Choosing a Lens: The Guide to a Happy Perception

Have you ever looked through a lens?Whether it was your glasses or your camera, I bet you have. Lenses can be concave, or convex, where the curvature dictates the application. Lenses can vary in size and brand. They can be priced differently and can be sold at a variety of places.

If you wanted to buy one, which one would you choose?

Let’s take a Nikon camera. You would probably start by looking at Nikon lenses. You would then make sure it is able to be used with your camera. Then, I bet you would check out the price, along with what features the lens would give you that you don’t already have.

Like, for example…. Focal length. You could choose a wide angle which would give you a broader perspective, which would let you take a photograph of a landscape or a city scape, or maybe you just have a lot of friends you would like to squeeze in a photo.  Conversely, you may want a focal length that is macro – essentially a mode which allows you to get really close to whatever you want to photograph. I used to take macro photos when I was imaging anything within an arm length, like a flower. If you want a lens that is in between, you should go with a telephoto, which allows you to zoom in and out on objects that are near and far.

The second feature you should be aware of is the aperture– the highly scientific term for the size of the opening in a lens. The aperture tells you how much light is being let into the camera. In most cameras, it is opened and closed by blades that move at a shutter speed. It is highly advantageous if you would like more light in a photo or you wanted to “freeze” a photo by opening and closing the aperture very quickly.

With all these features it seems that you could have difficultly when picking the correct lens. First, you must have an idea of what you would like to photograph, what you would like to see, to capture. Second, you must understand that not every lens is for every perspective, not for every person. Third, and finally, you must understand that your eye is a lens, and my entire story here is not about a camera, it is about you.

“If we want to change a situation, we first must change ourselves. And to change ourselves effectively, we must change our perceptions.” – Daily Habits of Highly Effective People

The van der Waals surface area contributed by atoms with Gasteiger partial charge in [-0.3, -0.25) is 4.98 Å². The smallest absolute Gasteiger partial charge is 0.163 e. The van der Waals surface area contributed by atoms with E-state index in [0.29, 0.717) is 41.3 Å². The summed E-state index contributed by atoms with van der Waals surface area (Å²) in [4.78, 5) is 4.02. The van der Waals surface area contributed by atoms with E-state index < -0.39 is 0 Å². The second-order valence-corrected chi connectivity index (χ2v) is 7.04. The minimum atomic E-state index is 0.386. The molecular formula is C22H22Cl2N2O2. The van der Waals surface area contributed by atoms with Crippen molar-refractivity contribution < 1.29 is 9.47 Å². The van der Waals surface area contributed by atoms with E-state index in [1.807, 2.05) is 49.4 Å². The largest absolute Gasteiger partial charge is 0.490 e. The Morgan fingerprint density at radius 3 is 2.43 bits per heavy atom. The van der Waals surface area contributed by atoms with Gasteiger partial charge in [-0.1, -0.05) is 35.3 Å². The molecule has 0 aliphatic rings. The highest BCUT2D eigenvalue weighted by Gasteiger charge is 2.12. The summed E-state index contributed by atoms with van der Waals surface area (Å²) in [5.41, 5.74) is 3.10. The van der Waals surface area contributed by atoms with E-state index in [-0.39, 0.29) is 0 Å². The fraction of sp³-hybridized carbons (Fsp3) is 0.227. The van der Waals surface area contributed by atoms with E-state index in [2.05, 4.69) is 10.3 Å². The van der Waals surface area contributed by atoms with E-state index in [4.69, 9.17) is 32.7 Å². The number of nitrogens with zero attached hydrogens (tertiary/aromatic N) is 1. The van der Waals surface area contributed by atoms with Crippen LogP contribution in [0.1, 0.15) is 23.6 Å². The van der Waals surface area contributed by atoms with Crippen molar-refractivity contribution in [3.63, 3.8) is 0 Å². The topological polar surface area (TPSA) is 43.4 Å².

Changing your perception can start with your perspective and how you view your world. The famous example of this idea is the rose bush. We always complain because the bush has so many thorns, but rarely rejoice that the bush has roses…

If you perceive your life as needing travel, you may want to invest in a light camera. For a light camera will not weigh you down among the miles that you will go.

If you perceive your life as needing detail, perfection, you may want to invest in a macro lens with the maximum aperture. That way you will be able to capture clear, detailed photos that will be seized with the correct amount of light.

If you perceive your life as natural, you may want to invest in a camera that has a telephoto lens so you have the ability to go between far away images and close up images. You want your camera to be versatile and free to react to whatever is in its surroundings.

If you perceive your life as action packed, you may want to invest in a camera with the maximum aperture and wide angle focal length so you will never miss a thing, but will still be able to “freeze” any moment you wish.

As you begin the New Year, you start with goals, tasks, and events you hope to accomplish in 2016. Build your lens to fit you. You never know what you will see unless you open your aperture.

Hmm… Not aperture.

You never know what you will see unless you open your EYES.

Start the New Year right. Start with your eyes, your lenses, and your perception of your ideal perspective. Happy New Year!

-Happiness in Handfulls

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